Not a single study could be located that actually determined the penetration of the blood brain barrier with cosmetic ingredients utilizing penetration enhancers, only the scare tactics and "toxic chemicals" propaganda perpetuated by the biased EWG and CFSC without any peer reviewed studies to substantiate their claims. Their references to date are antiquated and link to nothing. At best credibility would be established with these enitities if they actually provided the peer reviewed science based research in line with their so called theories.
Only those of pharmaceutical origin, which is exactly the purpose of penetration enhancers and nano science, were shown to be beneficial in this context of delivery of therapeutic drugs, but certainly should not be used to draw a conclusion that this extrapolates to cosmetics or skincare. Our personal care products industry does not fall into the same category as pharmaceutical science.
This is another scare tactic the NGO's and their peers love to use in order to take something positive within the medical field and twist it to the negative for self serving goals by trying to convince the public that these same penetration enhancers are carrying everything we place on our skin right into our circulatory system, crossing the blood brain barrier. Essentially the theoretical claim is, if this could be done on a medical patch it must somehow do the same within cosmetic and skincare formulations. This is unequivocally FALSE!
Since cosmetics and skincare are not generally associated with big pharma legally, nor are they medicines, their structure is for the purposes of treating the surface layers of our skin temporarily and should not be correlated as one in the same with a pharmaceutical delivery of medication through patches requiring a systemic effect. If they could perform as such, then they would require FDA approval and would be marketed as a "drug."
When it comes to skincare, we want our products to be safe and perform beyond simply just sitting on top of the skin. If an additional benefit of delivery of any essential anti-aging ingredient (antioxidants or Retinol) can be enhanced into reaching the epidermis, including softening and reducing fine lines and wrinkles and sustain hydration of the skin, then that is exactly created by deliberate design.
We realize it is still a personal choice. So if you think penetration enhancers in skincare are doing far more to your body than treating surface layers of the skin, then by all means be wary, but please be aware, penetration enhancement is also not black and white. As we showed in the studies above, in all cases it required a certain combination of ingredients and the perfect chemistry to achieve exemplary penetration of what the research was trying to achieve (therapeutic drugs), and the molecular structure of the ingredient being enhanced also plays a huge role.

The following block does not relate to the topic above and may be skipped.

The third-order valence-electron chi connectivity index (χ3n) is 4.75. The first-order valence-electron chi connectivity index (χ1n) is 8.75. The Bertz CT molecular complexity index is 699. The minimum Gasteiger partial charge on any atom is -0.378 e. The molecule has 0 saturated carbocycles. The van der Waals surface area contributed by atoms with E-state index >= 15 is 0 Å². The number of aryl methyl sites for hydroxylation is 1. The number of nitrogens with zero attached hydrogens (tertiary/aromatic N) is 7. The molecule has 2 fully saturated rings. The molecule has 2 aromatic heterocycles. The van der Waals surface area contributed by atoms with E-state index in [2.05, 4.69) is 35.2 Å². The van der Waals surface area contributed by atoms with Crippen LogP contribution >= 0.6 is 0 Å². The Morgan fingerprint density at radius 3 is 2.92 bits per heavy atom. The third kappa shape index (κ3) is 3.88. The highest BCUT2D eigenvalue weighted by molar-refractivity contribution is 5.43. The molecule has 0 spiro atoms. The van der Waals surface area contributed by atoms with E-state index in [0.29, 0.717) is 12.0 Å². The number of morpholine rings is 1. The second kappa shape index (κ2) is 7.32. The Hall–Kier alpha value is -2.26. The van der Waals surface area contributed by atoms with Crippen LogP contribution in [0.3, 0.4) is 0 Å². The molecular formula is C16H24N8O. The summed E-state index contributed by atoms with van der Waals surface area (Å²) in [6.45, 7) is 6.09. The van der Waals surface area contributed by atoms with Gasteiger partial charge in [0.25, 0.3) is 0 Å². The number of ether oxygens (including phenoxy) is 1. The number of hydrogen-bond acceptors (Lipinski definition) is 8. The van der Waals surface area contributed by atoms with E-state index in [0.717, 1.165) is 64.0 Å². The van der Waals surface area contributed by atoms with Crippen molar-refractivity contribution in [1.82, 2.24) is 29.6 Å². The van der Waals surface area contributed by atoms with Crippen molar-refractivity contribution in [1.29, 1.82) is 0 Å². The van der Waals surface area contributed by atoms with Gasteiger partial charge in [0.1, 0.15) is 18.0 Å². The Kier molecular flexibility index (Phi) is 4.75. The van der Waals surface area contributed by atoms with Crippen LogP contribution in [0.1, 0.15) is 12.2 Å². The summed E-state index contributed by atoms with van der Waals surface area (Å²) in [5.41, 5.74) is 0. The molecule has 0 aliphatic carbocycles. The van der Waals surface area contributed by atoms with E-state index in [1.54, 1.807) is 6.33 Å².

Also shown in these studies, natural ingredients (chemicals) are penetration enhancers, so even with the use of an all natural skincare or cosmetic product, you will not be able to avoid these in any way, shape or form. This is why it is critical to take what the EWG and CFSC and their skin deep database state with a grain of salt, because frankly they can't have it both ways. Sadly this fact seems to be lost entirely on much of the all natural, certified organic skincare, blogger, and book author community. This also is why we promote that critical thinking and a touch of common sense should be used.
Unfortunately, we can still locate in many forums or blogs, or even hear from concerned customers on these subjects, about information they stumbled across that is typically prefaced with a firm anti chemical belief. As is typical, completely ignoring the actual science when it doesn't suit the agenda they are pursuing.
It is especially disconcerting to us when skin deep database simply places scores of "hazard" without the balance of actual "risk" to the consumer, or to EVEN reference an ingredient in such a manner when they have 100% data gaps.
This in and of itself should pose the question to the casual observer, "is the Campaign for Safe Cosmetics and the Environmental Working Group along with their data base, somehow clairvoyant? Where is the PROOF?"
One must look past their marketing, explore products they support and sell at their website more in depth, and only then can one begin to see the "real" message they are promoting in terms of financial gain, something our industry is accused of on a regular basis. It is their greatest hypocrisy.
The fact is, the legislation these NGO's are trying to draft, (so far with little success thankfully) is to ignorantly lambaste and eliminate (ban) penetration enhancers or any other ingredient synthetically created for that matter, based on ridiculous theories void of all science.
The devastating fallout of such non science based legislation, perhaps unintentionally but nonetheless, will be that the (beneficial) constituents these same natural ingredients can possess, and are found in the majority of your natural skincare products (including our own formulations) will disappear from the store shelves as well as their synthetically derived counterparts. As much as NGO's try, synthetic or natural ingredients are not mutually exclusive of the other. They are all Chemicals and this would be a travesty for consumers and industry alike!
Well there's always Vaseline and water!